80 children to shop for holiday gifts with law enforcement officials in annual "Shop with a Cop" event

MILWAUKEE (WITI) -- On Saturday, December 6th, 80 children will shop for holiday gifts with Sheriff’s deputies and police and public safety officers from area law enforcement agencies for a day filled with the holiday spirit and giving.

Sheriff Clarke first became aware of the event while he was visiting family in Green Bay and he saw the nationally acclaimed “Shop With a Cop” program advertised in a local newspaper. The program builds positive relationships among law enforcement officers and young people in the community. In 2007, Sheriff Clarke started the program in Milwaukee County.

The Sheriff’s Office reached out to the Milwaukee-area business community and successfully secured funding for the program for its seventh year. Donations will allow children from Journey House, Boys and Girls Club, Neighborhood House, and the SOS Center – a non-profit social services agency, to enjoy breakfast and a day of holiday shopping with a law enforcement officer.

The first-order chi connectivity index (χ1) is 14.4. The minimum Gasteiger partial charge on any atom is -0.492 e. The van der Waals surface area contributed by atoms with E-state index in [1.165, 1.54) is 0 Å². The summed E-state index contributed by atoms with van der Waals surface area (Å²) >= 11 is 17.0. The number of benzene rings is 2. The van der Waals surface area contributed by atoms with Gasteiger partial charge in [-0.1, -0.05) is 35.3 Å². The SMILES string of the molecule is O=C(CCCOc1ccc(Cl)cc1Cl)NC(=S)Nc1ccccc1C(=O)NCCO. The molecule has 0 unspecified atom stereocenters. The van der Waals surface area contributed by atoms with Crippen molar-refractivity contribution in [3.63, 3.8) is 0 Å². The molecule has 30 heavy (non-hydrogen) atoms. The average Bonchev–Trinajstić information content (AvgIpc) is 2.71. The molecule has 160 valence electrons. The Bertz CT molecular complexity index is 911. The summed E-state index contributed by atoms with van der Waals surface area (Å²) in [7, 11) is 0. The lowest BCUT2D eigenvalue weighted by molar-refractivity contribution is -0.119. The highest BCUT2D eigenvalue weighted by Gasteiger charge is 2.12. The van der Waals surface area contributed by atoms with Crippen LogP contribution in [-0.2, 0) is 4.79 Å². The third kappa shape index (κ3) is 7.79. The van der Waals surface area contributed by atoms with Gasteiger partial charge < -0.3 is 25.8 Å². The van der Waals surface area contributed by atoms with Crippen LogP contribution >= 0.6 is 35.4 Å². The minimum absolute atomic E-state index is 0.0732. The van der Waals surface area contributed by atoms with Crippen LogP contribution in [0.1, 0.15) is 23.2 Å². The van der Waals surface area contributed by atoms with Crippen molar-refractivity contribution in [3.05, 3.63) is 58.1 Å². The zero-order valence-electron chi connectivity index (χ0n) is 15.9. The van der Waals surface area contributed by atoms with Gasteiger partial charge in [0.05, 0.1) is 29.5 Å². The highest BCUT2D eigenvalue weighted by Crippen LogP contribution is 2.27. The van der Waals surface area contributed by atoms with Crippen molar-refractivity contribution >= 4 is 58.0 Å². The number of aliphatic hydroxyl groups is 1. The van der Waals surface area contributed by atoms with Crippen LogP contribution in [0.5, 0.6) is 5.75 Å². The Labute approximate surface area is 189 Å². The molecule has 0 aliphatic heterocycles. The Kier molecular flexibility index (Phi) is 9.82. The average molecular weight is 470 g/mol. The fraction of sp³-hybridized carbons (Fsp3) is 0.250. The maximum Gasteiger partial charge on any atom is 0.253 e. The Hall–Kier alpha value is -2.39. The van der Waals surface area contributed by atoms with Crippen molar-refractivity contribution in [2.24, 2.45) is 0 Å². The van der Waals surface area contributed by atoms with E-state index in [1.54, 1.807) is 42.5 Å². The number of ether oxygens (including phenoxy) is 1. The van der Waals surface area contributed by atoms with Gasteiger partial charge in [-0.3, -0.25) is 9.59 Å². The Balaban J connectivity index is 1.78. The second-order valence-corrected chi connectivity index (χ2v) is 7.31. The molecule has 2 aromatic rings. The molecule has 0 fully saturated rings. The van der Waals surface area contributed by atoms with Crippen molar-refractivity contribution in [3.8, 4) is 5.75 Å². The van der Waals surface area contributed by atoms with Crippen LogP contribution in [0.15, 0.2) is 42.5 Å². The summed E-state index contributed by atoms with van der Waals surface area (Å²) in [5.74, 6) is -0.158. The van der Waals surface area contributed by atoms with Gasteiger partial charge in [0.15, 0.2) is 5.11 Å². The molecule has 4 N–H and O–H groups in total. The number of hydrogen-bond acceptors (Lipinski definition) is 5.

Each child from first through eighth grades will be paired with a law enforcement officer. They’ll board a charter bus at Journey House and head to the InterContinental Hotel downtown for a catered breakfast and then to Walmart.

At Walmart, the children will be able to purchase up to $100 worth of gifts for family members and themselves. After shopping, they’ll head to Journey House where a volunteer team will wrap their gifts while the kids take pictures with Santa and enjoy pizza and entertainment provided by volunteers from American Enterprises International.

Sheriff’s deputies will be joined by Milwaukee, Bayside, Fox Point, Greenfield, Greendale, Hales Corners, St. Francis, and UWM police officers, along with officers from the U.S. Marshals Service, U.S. Secret Service, Veterans Affairs Police, MATC Public Safety, Marquette University Dept. of Public Safety, and Wisconsin State Fair Park Police.

“This is a great opportunity to make a child’s holiday a little brighter,” said Sheriff Clarke. “If we influence children early, we can forge a positive perception of law enforcement officers that will last a lifetime.”